Atwood entices us to flip through the photo album of a Canadian woman who closely resembles herself. Come here, sit beside me, she seems to say. Then she takes us on an emotional journey through loneliness, love, loss and old age' Sarah Emily Miano, ...
THE TIMES Short stories that trace the course of a life, and the lives intertwined with it - MORAL DISORDER is Margaret Atwood at her very finest. 'Funny, touching, beady-eyed, slouchily elegant, giving us family life in all its horrors. The secret resentments and alignments - difficult siblings, unfair parents, hopeless yearnings and rage - are funny to read about, hellish to experience. Atwood makes it look so easy, doing what she does best: tenderly dissecting the human heart ...A marvellous writer' Lee Langley, DAILY MAIL 'A model of distillation, precision, clarity and detail ...Atwood writes with compassion and intensity not only about her characters but also about the 20th century itself' Mary Flanagan, INDEPENDENT 'MORAL DISORDER is an infinitely ingenious and perceptive study, as intimate as a self-portrait but with an epic breadth of vision. It deserves to become a quiet classic' Charlotte Moore, SPECTATOR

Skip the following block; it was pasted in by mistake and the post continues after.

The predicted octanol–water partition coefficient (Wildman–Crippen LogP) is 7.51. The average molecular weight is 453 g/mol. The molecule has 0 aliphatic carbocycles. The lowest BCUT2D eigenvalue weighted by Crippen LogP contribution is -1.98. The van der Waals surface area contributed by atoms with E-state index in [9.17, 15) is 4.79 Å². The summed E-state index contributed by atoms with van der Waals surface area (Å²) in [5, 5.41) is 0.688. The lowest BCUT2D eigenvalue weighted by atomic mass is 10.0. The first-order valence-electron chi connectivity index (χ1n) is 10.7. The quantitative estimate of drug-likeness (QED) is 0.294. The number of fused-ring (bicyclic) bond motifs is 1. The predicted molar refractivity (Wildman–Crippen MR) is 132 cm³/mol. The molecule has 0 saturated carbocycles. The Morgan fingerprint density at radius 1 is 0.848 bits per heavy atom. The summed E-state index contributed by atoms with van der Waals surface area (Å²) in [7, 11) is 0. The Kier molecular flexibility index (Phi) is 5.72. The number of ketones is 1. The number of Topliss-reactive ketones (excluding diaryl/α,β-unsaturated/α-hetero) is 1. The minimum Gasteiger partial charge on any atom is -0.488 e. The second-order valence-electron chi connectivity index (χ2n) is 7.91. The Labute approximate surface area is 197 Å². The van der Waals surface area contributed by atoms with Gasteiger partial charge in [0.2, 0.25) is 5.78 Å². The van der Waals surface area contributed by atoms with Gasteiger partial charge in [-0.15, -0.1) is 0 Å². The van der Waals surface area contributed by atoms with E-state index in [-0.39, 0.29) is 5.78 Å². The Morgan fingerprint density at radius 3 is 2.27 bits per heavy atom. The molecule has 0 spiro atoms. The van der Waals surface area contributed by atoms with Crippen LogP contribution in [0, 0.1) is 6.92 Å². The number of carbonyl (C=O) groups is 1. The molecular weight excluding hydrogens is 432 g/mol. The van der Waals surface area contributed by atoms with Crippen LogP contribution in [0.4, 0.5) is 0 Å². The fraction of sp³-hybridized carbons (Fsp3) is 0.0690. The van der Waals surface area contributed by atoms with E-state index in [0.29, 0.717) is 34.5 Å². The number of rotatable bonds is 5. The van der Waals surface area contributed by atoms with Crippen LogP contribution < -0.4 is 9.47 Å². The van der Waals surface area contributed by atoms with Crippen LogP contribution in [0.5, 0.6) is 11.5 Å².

Almost a novel. An exciting exploration of all sorts of relationships and sisterhoods (to be seen in The Blind Assassin and The Year of the Flood).
It's also about filling up the unsaid with words, the magic of literature.
Throughout all the short stories (which come together as almost a whole novel since they are about the same person) I felt disconnected to the main characters, uninspired and like I was just coasting along with someone I didn't particularly care toThroughout all the short stories (which come together as almost a whole novel since they are about the same person) I felt disconnected to the main characters, uninspired and like I was just coasting along with someone I didn't particularly care to know. I did finish them all because it's a short book but... it was pointless....Continua Nascondi